Brent Oil Hits $75 for First Time in 2019 Amid Tighter Iran Sanctions
Brent crude oil on Thursday rose above 75 dollars per barrel for the first time in 2019 in the wake of tightening sanctions on Iran, while gains in U.S. prices were crimped by a surge in U.S. supply.
Brent crude futures rose to a 2019 high of 75.01 dollars per barrel on Thursday and were at 74.90 dollars per barrel at 0705 GMT, up 33 cents, or 0.4 per cent, from their last close.
U.S. West Texas Intermediate (WTI) crude futures were at 65.94 dollars per barrel, up 5 cents from their previous settlement.
Traders said that Brent was receiving support on Thursday from a halt of Russian oil exports to Poland and Germany via a pipeline due to quality concerns.
The United States this week said it would end all exemptions for sanctions against Iran, demanding countries halt oil imports from Tehran from May or face punitive action from Washington.
“Following the U.S. decision to toughen its sanctions on Iran … we have revised up our end-year forecast for Brent crude from 50 to 60 dollars per barrel,” analysts at Capital Economics said in a note.
The U.S. decision to try and bring down Iran oil exports to zero comes amid supply cuts led by producer Organization of the Petroleum Exporting Countries (OPEC) since the start of the year aimed at propping up prices.
As a result, Brent prices have risen by almost 40 per cent since January.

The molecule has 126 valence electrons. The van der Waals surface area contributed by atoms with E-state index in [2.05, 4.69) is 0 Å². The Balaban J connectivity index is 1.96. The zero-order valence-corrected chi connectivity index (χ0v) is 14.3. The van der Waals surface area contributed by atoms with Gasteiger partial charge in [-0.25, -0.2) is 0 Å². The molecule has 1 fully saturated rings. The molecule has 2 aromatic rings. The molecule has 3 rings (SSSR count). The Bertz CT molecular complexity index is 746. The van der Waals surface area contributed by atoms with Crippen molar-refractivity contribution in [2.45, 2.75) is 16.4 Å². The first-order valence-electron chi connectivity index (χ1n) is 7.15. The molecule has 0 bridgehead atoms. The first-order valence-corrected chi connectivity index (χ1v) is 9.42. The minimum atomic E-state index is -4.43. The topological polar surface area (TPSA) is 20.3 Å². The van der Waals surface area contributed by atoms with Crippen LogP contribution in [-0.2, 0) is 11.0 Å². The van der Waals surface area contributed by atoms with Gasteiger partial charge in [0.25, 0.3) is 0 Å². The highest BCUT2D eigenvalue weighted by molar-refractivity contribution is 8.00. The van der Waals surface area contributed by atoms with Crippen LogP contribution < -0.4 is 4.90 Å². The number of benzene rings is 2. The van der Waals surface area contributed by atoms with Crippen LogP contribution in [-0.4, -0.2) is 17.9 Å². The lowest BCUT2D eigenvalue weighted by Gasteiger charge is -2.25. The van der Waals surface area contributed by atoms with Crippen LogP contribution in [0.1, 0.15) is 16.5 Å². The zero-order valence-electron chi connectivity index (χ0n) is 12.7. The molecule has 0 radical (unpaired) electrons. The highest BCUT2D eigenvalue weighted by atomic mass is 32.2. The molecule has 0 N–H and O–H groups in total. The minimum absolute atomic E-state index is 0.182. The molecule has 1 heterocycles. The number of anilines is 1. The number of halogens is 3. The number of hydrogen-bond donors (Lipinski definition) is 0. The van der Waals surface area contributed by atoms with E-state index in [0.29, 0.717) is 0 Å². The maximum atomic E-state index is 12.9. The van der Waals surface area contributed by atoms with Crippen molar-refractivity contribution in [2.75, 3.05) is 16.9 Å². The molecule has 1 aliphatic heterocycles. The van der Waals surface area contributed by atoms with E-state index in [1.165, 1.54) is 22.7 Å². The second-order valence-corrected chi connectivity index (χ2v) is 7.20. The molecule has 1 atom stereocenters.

Still, Brian Hook, U.S. Special Representative for Iran and Senior Policy Advisor to the Secretary of State, said on Thursday “there is plenty of supply in the market to ease that transition and maintain stable prices”.
Consultancy Rystad Energy said Saudi Arabia and its main allies could replace lost Iranian oil.
“Saudi Arabia and several of its allies have more replacement barrels than what would be lost from Iranian exports,” said Rystad’s head of oil research Bjoernar Tonhaugen.
“Since Oct. 2018, Saudi Arabia, Russia, the UAE, and Iraq have cut 1.3 million bpd, which is more than enough to compensate for the additional loss,” he added.
Capital Economics said it expected “oil prices to fall this year as sluggish global growth weighs on oil demand, U.S. shale output grows strongly and investor aversion to risk assets like commodities increases”.
South Korea’s economy unexpectedly shrank in the first quarter, the Bank of Korea said on Thursday, marking its worst performance since the global financial crisis.
China’s Premier Li Keqiang said on Wednesday that his nation’s economy “still faces downward pressure”.
On the supply side, U.S. crude oil production has risen by more than 2 million barrels per day (bpd) since early 2018 to a record of 12.2 million bpd currently, making the United States the world’s biggest oil producer ahead of Russia and Saudi Arabia.
In part because of soaring domestic production, U.S. commercial crude oil inventories last week hit a October 2017 high of 460.63 million barrels, the Energy Information Administration said on Wednesday. That was a rise of 1.3 million barrels.